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Cowers
doesn't know about you, but I reckon England should be mighty thankful for
South Africa's role in the English team's cricketing success.

Jonathan
Trott has scored more runs than anyone else in Group B, and Johannesburg-born
Jade Dernbach has been sent for as a replacement for Ajmal Shahzad.

What's
more, South Africa also contrived to lose to England, the only game they slipped up in during the round robin, and the result which kept English hopes of qualification alive in the
group.

But just to
be sure, they kindly guaranteed England's qualification by skittling out
Bangladesh for 78, which, lamentably for the co-hosts, is only the second-worst
capitulation they've had in this tournament.

Proteas
captain Graeme Smith didn't seem to mind - look how happy he was when he realised
that England's safe passage to the quarter-finals was assured.

And Kevin
Pietersen had the courtesy to thank the South Africa side - in Afrikaans, of
course. 'Baie dankie hoor!' he tweeted. Or, to translate, 'Thanks hey!'

+++++

SHOT
OF THE DAY:
 In a day of relatively few boundaries, the award is
ironically awarded to Shahid Afridi. So bad was the heave to long-on when his
side needed some sensible batting that he was moved to apologise in his
post-match interview for it. But you suspect somehow that if he
has not learnt after 317 ODIs there's no hope for him.

STAT
OF THE DAY:
 136
for 20 - Bangladesh's last two accumulated efforts in front of a home crowd in
Mirpur. Remind us: how on earth did they manage to beat England?

TWEET
OF THE DAY:
 "You wouldn't want
Afridi in your pub quiz team.. not the brightest" (Michael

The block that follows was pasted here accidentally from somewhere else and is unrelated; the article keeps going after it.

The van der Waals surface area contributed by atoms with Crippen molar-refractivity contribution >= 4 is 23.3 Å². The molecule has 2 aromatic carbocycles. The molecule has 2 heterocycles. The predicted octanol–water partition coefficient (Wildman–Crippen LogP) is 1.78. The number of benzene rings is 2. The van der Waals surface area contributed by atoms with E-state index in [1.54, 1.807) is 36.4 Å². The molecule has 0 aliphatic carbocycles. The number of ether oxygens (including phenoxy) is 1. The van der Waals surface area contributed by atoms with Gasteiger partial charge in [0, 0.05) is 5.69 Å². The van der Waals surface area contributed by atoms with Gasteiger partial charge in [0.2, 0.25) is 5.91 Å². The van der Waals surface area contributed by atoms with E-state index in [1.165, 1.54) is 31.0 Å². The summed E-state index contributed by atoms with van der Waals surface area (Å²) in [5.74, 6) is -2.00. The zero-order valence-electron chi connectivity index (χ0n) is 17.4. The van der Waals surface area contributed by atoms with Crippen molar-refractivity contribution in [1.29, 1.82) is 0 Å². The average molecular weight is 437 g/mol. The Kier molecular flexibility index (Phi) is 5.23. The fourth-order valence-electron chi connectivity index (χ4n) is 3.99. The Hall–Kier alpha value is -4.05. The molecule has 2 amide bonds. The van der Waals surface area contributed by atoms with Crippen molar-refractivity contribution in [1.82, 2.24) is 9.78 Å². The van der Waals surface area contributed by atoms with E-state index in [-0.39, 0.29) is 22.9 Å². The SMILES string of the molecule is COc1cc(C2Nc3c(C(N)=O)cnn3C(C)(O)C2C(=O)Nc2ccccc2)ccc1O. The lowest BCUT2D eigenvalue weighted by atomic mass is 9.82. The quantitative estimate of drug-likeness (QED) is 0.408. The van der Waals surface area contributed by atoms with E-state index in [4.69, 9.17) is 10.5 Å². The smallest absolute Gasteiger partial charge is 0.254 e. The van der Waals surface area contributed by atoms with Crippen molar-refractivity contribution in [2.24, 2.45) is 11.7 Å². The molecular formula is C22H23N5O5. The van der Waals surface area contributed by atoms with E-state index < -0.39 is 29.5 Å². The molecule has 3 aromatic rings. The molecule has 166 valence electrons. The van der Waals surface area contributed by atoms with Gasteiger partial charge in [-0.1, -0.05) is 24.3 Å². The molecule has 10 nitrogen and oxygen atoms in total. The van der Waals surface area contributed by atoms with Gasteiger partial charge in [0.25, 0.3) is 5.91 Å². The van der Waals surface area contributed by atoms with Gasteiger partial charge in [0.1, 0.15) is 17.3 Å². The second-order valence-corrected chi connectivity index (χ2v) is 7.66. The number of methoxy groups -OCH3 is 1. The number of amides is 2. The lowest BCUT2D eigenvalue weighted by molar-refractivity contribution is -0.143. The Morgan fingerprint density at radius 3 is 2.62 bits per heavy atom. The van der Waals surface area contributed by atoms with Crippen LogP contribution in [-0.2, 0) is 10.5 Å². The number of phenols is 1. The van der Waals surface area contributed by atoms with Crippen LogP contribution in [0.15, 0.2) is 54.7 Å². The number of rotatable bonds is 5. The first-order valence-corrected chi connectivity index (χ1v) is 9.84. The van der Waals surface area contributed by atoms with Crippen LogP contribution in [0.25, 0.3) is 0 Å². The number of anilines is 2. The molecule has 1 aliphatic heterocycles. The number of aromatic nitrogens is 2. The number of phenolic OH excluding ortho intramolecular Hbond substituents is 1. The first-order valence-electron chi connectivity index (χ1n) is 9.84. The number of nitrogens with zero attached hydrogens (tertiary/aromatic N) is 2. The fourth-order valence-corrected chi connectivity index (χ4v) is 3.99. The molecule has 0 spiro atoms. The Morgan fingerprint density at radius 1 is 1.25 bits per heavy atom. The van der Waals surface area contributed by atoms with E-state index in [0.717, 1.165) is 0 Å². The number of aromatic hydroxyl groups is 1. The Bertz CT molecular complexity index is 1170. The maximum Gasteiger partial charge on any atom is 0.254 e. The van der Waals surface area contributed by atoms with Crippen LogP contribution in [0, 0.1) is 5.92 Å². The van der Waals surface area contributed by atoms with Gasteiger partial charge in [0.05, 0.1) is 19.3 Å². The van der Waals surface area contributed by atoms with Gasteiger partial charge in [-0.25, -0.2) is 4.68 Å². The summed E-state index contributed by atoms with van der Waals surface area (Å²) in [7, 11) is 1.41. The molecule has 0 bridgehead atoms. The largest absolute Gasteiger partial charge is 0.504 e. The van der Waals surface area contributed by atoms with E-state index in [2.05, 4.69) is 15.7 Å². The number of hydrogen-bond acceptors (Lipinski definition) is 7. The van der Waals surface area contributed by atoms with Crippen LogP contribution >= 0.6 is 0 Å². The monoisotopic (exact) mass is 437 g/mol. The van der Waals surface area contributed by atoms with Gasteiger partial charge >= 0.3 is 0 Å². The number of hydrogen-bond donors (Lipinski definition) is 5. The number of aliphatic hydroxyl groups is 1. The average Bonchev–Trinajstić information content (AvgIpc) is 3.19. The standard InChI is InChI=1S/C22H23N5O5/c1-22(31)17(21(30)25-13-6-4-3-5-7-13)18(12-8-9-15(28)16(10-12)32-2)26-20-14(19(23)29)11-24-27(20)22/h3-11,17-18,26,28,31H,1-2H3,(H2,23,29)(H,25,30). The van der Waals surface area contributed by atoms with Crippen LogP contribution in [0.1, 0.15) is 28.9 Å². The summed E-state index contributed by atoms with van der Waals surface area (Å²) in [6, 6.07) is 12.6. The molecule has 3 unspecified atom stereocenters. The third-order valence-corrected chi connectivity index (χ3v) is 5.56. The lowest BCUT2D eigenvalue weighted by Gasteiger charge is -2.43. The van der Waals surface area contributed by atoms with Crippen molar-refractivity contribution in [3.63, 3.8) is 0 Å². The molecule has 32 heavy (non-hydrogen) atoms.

Vaughan
takes a rare break from tweeting about how many
curries he's eaten and Sheffield Wednesday to lament the Pakistan captain's
batting)

USER
COMMENT OF THE DAY:
 "By now surely it's
obvious that there are NO sure­ things in 50 sloggit. Anyone can beat anyone,
so to­ claim Team X is 'clearly superior' to Team Y on­ any given day is crazy.
Any of the qualifiers can win­ it, and I'd hate to have to pick a winner. If­
forced to pick, I'd go with India ONLY because they­ have home
advantage and vast support, but would not­ risk much on it." David summarises the brave new world of
ODI cricket where Australia are no longer the unquestioned best and
not-entirely-coincidentally the tournament has been more exciting than it has
been in years.

COMING
UP:
 Zimbabwe and Kenya
kick us off with the final Group A game which will decide approximately
three-eighths of not very much, before India
play the West Indies in Chennai
which will confirm the quarter-final line-ups. England fans - back India in
that one if you want to play Sri Lanka in Colombo, and back the Windies if you
fancy Pakistan in Dhaka. Play starts at 9am UK time.

CAPTION COMPETITION: What did
you make of Sachin Tendulkar examining his sunglasses?
The
best suggestion came from rudeboy_246 who suggested "hmmm I won't
need these when i play the West Indies, won't be out in the field or in the sun
for 2 long."

The
challenge today is to come up with a line for this troll doll of a Pakistan
fan. Do your worst!